The previous film ended on a high note, making people want more in this sequel.
Is The Maze Runner a Superhero Movie?
The Maze Runner may not be as blatant as divergent, but it is undoubtedly lazier in cultivating a big success. While the superheroes have had their various stages of development (initial boom, shared universes), which pushes filmmakers to try new things, a young adult has a unique setting – Hunger Games imitation. Since that series became a company of billions of dollars, everyone is still trying to make a profit, no matter how sloppy it looks.
Books can only assume that they inspired them, it may seem that it is ticking all the necessary boxes, but it is missing the essence required to build a solid fan base. The Maze Runner is painfully vague about what this future is for narrative tension precisely.
The plot is thus very fractured and choppy and highly dependent on knowing the first film’s events. The basic idea is that the children who survived the deadly maze (incidentally, why they were in the maze is still unanswered) are fleeing and a company with a terrible public relations department. When you think about it, that’s both the premise and plot – a minimal story really goes for much of the runtime, and when it does, you will invariably feel incidental twenty minutes later.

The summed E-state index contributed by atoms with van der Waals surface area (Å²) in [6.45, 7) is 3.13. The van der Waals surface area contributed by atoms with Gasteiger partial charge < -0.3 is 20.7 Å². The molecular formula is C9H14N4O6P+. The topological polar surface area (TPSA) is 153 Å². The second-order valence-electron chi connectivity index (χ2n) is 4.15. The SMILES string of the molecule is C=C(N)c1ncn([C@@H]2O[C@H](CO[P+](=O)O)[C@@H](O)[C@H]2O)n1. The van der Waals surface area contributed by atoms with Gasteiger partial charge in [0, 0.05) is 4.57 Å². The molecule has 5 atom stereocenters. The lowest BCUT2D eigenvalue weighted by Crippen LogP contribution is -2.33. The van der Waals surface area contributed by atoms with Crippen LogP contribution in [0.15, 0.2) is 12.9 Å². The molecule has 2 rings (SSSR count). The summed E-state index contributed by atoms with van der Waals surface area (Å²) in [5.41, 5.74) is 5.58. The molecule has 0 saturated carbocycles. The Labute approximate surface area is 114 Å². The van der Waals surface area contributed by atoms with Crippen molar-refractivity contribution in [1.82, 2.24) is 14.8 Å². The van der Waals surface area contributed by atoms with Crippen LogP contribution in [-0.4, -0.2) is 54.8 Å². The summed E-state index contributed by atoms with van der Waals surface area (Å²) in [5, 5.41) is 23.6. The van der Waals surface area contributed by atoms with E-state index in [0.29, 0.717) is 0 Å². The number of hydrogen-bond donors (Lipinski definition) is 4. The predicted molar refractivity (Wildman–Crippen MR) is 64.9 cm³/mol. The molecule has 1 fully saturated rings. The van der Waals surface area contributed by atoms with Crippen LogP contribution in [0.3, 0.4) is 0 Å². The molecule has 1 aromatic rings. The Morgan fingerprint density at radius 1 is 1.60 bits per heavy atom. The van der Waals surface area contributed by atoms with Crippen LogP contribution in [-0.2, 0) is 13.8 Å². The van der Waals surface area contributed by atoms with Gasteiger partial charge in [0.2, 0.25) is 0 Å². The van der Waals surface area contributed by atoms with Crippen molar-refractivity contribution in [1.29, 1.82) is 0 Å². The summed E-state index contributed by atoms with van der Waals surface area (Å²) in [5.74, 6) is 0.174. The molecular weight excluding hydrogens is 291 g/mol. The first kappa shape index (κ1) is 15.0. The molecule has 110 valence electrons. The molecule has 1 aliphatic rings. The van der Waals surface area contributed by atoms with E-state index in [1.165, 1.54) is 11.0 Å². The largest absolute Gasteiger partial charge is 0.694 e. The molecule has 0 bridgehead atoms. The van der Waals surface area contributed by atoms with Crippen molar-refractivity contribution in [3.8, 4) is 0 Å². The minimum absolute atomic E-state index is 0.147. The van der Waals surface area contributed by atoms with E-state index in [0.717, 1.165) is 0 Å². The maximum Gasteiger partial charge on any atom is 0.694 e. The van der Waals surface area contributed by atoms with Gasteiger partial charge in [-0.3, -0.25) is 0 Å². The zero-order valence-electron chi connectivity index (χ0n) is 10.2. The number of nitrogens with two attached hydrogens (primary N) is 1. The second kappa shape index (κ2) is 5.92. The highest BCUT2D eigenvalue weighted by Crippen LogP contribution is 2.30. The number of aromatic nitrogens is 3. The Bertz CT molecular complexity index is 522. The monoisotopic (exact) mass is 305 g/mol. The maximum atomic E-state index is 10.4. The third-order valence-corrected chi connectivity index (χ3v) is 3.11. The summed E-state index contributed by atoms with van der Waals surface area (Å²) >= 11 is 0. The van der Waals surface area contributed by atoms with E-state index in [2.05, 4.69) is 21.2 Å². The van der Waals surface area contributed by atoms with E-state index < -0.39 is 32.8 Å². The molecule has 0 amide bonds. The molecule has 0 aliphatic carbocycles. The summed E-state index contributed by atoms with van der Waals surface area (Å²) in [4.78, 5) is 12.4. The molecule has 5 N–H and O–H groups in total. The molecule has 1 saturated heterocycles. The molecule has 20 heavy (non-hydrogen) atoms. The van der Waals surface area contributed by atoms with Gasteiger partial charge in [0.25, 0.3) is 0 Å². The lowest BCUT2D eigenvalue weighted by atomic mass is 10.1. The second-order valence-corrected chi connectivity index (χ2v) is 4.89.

Amid the insubstantial differences, there are many sudden action scenes to create thrilling moments, mainly involving our large group of heroes running around fleeing from the bad guys. It is empty, exhausting, and built almost entirely on convenience, ensuring that you are never involved after the sudden lurch into motion.
At one point, a character says he’s tired of running.
“You and me both, bro.”
Occasionally you will get a burst of originality from the movie – a cold chamber angle here or there, a borderline exciting idea – but you are rendered worthless by a terrible story that does not understand the events or characters.
After the movie, one of my friends tried to explain the plot to me, and he even seemed to struggle to find meaning and purpose in it. I cannot blame him – the film is all set up, with only a brief climax serving as an interlude before the creation of the upcoming film. And, of course, that once again involves a lot of dangling plot threads.
I’m tired of watching episodic films, where one story stretched over several films ten years apart. Yes, superhero movies are now, to some extent, interconnected with continuity, but at least there’s still an attempt to tell a separate story. The Scorch trials are just a bridge between the beginning and the end that we call half by the pure placement of actual content rather than narrative.
The Maze Runner is still intrinsic to answer your questions, which is not for another year; it will probably take longer. Do not be surprised if they announce the final book, divided into two parts at the last minute. You know so that they can tell this story in a better way.
Watch The Maze Runner if you are a Dylan O Brien fan or have nothing else to do on a lazy Sunday afternoon. Share your thoughts by commenting below.